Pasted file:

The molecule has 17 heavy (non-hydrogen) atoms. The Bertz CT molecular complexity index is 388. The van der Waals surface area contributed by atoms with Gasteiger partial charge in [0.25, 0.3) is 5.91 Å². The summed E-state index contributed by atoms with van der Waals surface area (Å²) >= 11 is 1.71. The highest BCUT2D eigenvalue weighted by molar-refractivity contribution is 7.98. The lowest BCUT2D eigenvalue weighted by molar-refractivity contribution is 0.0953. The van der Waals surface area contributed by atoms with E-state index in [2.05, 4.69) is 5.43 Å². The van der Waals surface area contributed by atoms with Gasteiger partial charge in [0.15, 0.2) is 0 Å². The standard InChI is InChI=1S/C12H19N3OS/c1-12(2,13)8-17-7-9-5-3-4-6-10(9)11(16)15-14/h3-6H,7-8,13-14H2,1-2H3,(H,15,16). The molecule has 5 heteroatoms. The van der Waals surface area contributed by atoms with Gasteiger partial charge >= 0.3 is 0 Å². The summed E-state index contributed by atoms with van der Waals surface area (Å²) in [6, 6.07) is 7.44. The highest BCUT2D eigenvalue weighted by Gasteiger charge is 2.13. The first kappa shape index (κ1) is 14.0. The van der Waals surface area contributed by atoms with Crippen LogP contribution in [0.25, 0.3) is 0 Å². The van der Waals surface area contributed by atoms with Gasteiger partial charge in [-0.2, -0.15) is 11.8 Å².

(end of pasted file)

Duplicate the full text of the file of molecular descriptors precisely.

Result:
The molecule has 17 heavy (non-hydrogen) atoms. The Bertz CT molecular complexity index is 388. The van der Waals surface area contributed by atoms with Gasteiger partial charge in [0.25, 0.3) is 5.91 Å². The summed E-state index contributed by atoms with van der Waals surface area (Å²) >= 11 is 1.71. The highest BCUT2D eigenvalue weighted by molar-refractivity contribution is 7.98. The lowest BCUT2D eigenvalue weighted by molar-refractivity contribution is 0.0953. The van der Waals surface area contributed by atoms with E-state index in [2.05, 4.69) is 5.43 Å². The van der Waals surface area contributed by atoms with Gasteiger partial charge in [0.15, 0.2) is 0 Å². The standard InChI is InChI=1S/C12H19N3OS/c1-12(2,13)8-17-7-9-5-3-4-6-10(9)11(16)15-14/h3-6H,7-8,13-14H2,1-2H3,(H,15,16). The molecule has 5 heteroatoms. The van der Waals surface area contributed by atoms with Gasteiger partial charge >= 0.3 is 0 Å². The summed E-state index contributed by atoms with van der Waals surface area (Å²) in [6, 6.07) is 7.44. The highest BCUT2D eigenvalue weighted by Gasteiger charge is 2.13. The first kappa shape index (κ1) is 14.0. The van der Waals surface area contributed by atoms with Crippen LogP contribution in [0.25, 0.3) is 0 Å². The van der Waals surface area contributed by atoms with Gasteiger partial charge in [-0.2, -0.15) is 11.8 Å².